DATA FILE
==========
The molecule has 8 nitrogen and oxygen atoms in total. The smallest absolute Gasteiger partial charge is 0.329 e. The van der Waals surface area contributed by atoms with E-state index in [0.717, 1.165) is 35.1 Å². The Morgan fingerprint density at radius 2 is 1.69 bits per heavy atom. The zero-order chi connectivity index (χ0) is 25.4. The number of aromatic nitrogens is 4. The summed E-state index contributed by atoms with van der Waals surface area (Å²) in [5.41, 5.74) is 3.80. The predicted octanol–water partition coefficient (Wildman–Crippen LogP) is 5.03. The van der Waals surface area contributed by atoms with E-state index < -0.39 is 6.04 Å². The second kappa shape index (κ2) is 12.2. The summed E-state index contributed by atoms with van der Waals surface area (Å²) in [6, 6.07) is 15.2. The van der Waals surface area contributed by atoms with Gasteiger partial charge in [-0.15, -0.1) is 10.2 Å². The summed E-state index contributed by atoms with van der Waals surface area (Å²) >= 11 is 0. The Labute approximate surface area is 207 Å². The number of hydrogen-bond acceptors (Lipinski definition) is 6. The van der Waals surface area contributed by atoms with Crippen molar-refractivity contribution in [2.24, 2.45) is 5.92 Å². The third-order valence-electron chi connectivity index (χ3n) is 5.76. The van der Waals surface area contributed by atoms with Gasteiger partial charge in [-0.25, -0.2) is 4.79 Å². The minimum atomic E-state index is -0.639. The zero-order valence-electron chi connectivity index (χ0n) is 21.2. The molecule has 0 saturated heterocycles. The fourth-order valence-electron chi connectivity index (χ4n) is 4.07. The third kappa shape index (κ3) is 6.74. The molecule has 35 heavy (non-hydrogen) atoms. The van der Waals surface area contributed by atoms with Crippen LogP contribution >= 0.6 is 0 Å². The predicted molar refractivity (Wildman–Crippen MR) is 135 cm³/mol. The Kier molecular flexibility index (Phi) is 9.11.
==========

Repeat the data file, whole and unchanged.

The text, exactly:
The molecule has 8 nitrogen and oxygen atoms in total. The smallest absolute Gasteiger partial charge is 0.329 e. The van der Waals surface area contributed by atoms with E-state index in [0.717, 1.165) is 35.1 Å². The Morgan fingerprint density at radius 2 is 1.69 bits per heavy atom. The zero-order chi connectivity index (χ0) is 25.4. The number of aromatic nitrogens is 4. The summed E-state index contributed by atoms with van der Waals surface area (Å²) in [5.41, 5.74) is 3.80. The predicted octanol–water partition coefficient (Wildman–Crippen LogP) is 5.03. The van der Waals surface area contributed by atoms with E-state index < -0.39 is 6.04 Å². The second kappa shape index (κ2) is 12.2. The summed E-state index contributed by atoms with van der Waals surface area (Å²) in [6, 6.07) is 15.2. The van der Waals surface area contributed by atoms with Gasteiger partial charge in [-0.15, -0.1) is 10.2 Å². The summed E-state index contributed by atoms with van der Waals surface area (Å²) >= 11 is 0. The Labute approximate surface area is 207 Å². The number of hydrogen-bond acceptors (Lipinski definition) is 6. The van der Waals surface area contributed by atoms with Crippen molar-refractivity contribution in [2.24, 2.45) is 5.92 Å². The third-order valence-electron chi connectivity index (χ3n) is 5.76. The van der Waals surface area contributed by atoms with Gasteiger partial charge in [-0.25, -0.2) is 4.79 Å². The minimum atomic E-state index is -0.639. The zero-order valence-electron chi connectivity index (χ0n) is 21.2. The molecule has 0 saturated heterocycles. The fourth-order valence-electron chi connectivity index (χ4n) is 4.07. The third kappa shape index (κ3) is 6.74. The molecule has 35 heavy (non-hydrogen) atoms. The van der Waals surface area contributed by atoms with Crippen LogP contribution >= 0.6 is 0 Å². The predicted molar refractivity (Wildman–Crippen MR) is 135 cm³/mol. The Kier molecular flexibility index (Phi) is 9.11.